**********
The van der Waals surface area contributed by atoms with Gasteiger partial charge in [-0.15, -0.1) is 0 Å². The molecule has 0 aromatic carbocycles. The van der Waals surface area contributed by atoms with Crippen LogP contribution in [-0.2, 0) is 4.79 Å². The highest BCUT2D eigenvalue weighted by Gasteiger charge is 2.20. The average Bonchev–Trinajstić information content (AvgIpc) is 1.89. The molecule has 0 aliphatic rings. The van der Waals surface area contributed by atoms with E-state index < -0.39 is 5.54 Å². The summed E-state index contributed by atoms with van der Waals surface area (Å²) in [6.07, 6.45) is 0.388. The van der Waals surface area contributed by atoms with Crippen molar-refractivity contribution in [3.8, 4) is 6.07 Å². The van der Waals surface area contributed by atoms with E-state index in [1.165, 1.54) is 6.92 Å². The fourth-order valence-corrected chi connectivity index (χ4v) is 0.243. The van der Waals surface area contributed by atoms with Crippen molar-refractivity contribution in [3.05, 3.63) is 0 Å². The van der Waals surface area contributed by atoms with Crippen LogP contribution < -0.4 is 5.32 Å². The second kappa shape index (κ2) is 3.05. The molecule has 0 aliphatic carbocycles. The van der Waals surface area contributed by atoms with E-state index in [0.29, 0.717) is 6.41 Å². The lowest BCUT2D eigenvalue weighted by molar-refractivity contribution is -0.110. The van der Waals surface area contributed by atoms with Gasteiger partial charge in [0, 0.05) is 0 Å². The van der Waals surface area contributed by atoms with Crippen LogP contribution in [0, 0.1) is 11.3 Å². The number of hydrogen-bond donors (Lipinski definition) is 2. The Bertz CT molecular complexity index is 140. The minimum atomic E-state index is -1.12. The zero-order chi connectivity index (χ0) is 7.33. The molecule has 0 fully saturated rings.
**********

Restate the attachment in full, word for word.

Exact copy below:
The van der Waals surface area contributed by atoms with Gasteiger partial charge in [-0.15, -0.1) is 0 Å². The molecule has 0 aromatic carbocycles. The van der Waals surface area contributed by atoms with Crippen LogP contribution in [-0.2, 0) is 4.79 Å². The highest BCUT2D eigenvalue weighted by Gasteiger charge is 2.20. The average Bonchev–Trinajstić information content (AvgIpc) is 1.89. The molecule has 0 aliphatic rings. The van der Waals surface area contributed by atoms with E-state index < -0.39 is 5.54 Å². The summed E-state index contributed by atoms with van der Waals surface area (Å²) in [6.07, 6.45) is 0.388. The van der Waals surface area contributed by atoms with Crippen molar-refractivity contribution in [3.8, 4) is 6.07 Å². The van der Waals surface area contributed by atoms with E-state index in [1.165, 1.54) is 6.92 Å². The fourth-order valence-corrected chi connectivity index (χ4v) is 0.243. The van der Waals surface area contributed by atoms with Crippen molar-refractivity contribution in [3.05, 3.63) is 0 Å². The van der Waals surface area contributed by atoms with Crippen LogP contribution < -0.4 is 5.32 Å². The second kappa shape index (κ2) is 3.05. The molecule has 0 aliphatic carbocycles. The van der Waals surface area contributed by atoms with E-state index in [0.29, 0.717) is 6.41 Å². The lowest BCUT2D eigenvalue weighted by molar-refractivity contribution is -0.110. The van der Waals surface area contributed by atoms with Gasteiger partial charge in [0, 0.05) is 0 Å². The van der Waals surface area contributed by atoms with Crippen LogP contribution in [0, 0.1) is 11.3 Å². The number of hydrogen-bond donors (Lipinski definition) is 2. The Bertz CT molecular complexity index is 140. The minimum atomic E-state index is -1.12. The zero-order chi connectivity index (χ0) is 7.33. The molecule has 0 fully saturated rings.